The Bill proposes that every cause, appeal, or matter before the Supreme Court shall be heard and disposed of by a bench constituted by a Committee comprising the Chief Justice of Pakistan and two senior judges in order of seniority. It further states any matter invoking the exercise of original jurisdiction under clause (3) of Article 184 of the Constitution shall be first placed before the committee for examination and if the committee is of the view that a question of public importance with reference to enforcement of any of the fundamental rights is involved then it shall constitute a bench comprising not less than three judges of the apex court, which may also include the members of the committee for adjudication of the matter. The Bill recommends that an appeal shall lie within 30 days from the final order of a bench of the Supreme Court, which exercised jurisdiction to the larger bench of the apex court and such appeal shall for hearing be fixed within a period not exceeding fourteen days. Furthermore, it grants a party the right to appoint counsel of its choice for filing a review application. An application pleading urgency or seeking interim relief filed in a cause, appeal, or matter shall be fixed for hearing within 14 days from the date of its filing.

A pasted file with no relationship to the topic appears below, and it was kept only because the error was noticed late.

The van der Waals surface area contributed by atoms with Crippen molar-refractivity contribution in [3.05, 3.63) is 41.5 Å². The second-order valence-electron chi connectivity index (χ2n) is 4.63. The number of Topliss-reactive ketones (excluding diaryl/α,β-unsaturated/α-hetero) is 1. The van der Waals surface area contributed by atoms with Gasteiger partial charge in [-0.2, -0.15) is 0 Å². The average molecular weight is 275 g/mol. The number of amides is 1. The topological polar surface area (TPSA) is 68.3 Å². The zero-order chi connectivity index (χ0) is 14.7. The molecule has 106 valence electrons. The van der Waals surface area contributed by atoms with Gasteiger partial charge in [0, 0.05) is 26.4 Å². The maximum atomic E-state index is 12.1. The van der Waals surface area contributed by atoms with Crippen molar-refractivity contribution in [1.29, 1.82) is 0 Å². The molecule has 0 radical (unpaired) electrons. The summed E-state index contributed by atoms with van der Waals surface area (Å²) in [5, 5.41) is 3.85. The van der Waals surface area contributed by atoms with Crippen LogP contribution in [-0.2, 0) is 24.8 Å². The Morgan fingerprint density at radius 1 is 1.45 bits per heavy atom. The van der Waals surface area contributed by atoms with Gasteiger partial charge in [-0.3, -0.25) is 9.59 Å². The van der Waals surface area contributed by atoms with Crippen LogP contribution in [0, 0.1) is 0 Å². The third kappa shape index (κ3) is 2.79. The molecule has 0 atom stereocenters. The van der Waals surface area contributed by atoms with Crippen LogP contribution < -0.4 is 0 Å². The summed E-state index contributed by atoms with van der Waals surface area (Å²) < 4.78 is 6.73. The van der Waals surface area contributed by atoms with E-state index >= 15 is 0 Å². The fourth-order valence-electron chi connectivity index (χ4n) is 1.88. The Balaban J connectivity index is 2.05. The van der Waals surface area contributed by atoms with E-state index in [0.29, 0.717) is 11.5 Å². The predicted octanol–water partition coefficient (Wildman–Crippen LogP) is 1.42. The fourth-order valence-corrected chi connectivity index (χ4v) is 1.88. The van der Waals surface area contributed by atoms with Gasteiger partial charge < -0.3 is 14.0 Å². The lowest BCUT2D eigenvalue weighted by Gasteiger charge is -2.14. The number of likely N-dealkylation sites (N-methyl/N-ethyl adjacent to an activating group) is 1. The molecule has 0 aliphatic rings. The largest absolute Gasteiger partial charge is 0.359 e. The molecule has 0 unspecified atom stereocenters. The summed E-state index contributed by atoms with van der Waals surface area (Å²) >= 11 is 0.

Politicians, media, law practitioners, and even judges of the Supreme Court and members of Bar Councils are raising a series of questions and allegations over the judiciary that includes:

  • The judiciary is taking over the State’s functioning to favor one political party.
  • Current law by Parliament is an attempt to reduce the misuse of power by any individual.